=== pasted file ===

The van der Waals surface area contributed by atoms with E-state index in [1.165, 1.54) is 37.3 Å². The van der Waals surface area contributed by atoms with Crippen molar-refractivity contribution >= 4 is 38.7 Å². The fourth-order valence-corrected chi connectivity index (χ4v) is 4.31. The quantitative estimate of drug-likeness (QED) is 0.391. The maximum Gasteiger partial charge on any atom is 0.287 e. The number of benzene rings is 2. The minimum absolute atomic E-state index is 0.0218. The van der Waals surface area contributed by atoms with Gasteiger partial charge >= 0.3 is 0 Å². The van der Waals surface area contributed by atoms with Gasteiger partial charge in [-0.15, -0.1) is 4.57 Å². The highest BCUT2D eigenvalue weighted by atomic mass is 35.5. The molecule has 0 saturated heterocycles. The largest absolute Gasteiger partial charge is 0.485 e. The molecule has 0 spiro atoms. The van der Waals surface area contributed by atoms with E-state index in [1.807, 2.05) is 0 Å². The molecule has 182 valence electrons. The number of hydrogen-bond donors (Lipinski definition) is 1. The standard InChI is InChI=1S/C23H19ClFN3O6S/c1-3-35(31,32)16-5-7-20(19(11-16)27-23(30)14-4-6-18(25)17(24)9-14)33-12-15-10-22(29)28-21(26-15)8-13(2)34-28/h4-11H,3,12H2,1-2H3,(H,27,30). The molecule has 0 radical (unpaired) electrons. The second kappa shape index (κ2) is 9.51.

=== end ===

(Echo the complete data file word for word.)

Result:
The van der Waals surface area contributed by atoms with E-state index in [1.165, 1.54) is 37.3 Å². The van der Waals surface area contributed by atoms with Crippen molar-refractivity contribution >= 4 is 38.7 Å². The fourth-order valence-corrected chi connectivity index (χ4v) is 4.31. The quantitative estimate of drug-likeness (QED) is 0.391. The maximum Gasteiger partial charge on any atom is 0.287 e. The number of benzene rings is 2. The minimum absolute atomic E-state index is 0.0218. The van der Waals surface area contributed by atoms with Gasteiger partial charge >= 0.3 is 0 Å². The van der Waals surface area contributed by atoms with Gasteiger partial charge in [-0.15, -0.1) is 4.57 Å². The highest BCUT2D eigenvalue weighted by atomic mass is 35.5. The molecule has 0 saturated heterocycles. The largest absolute Gasteiger partial charge is 0.485 e. The molecule has 0 spiro atoms. The van der Waals surface area contributed by atoms with E-state index in [1.807, 2.05) is 0 Å². The molecule has 182 valence electrons. The number of hydrogen-bond donors (Lipinski definition) is 1. The standard InChI is InChI=1S/C23H19ClFN3O6S/c1-3-35(31,32)16-5-7-20(19(11-16)27-23(30)14-4-6-18(25)17(24)9-14)33-12-15-10-22(29)28-21(26-15)8-13(2)34-28/h4-11H,3,12H2,1-2H3,(H,27,30). The molecule has 0 radical (unpaired) electrons. The second kappa shape index (κ2) is 9.51.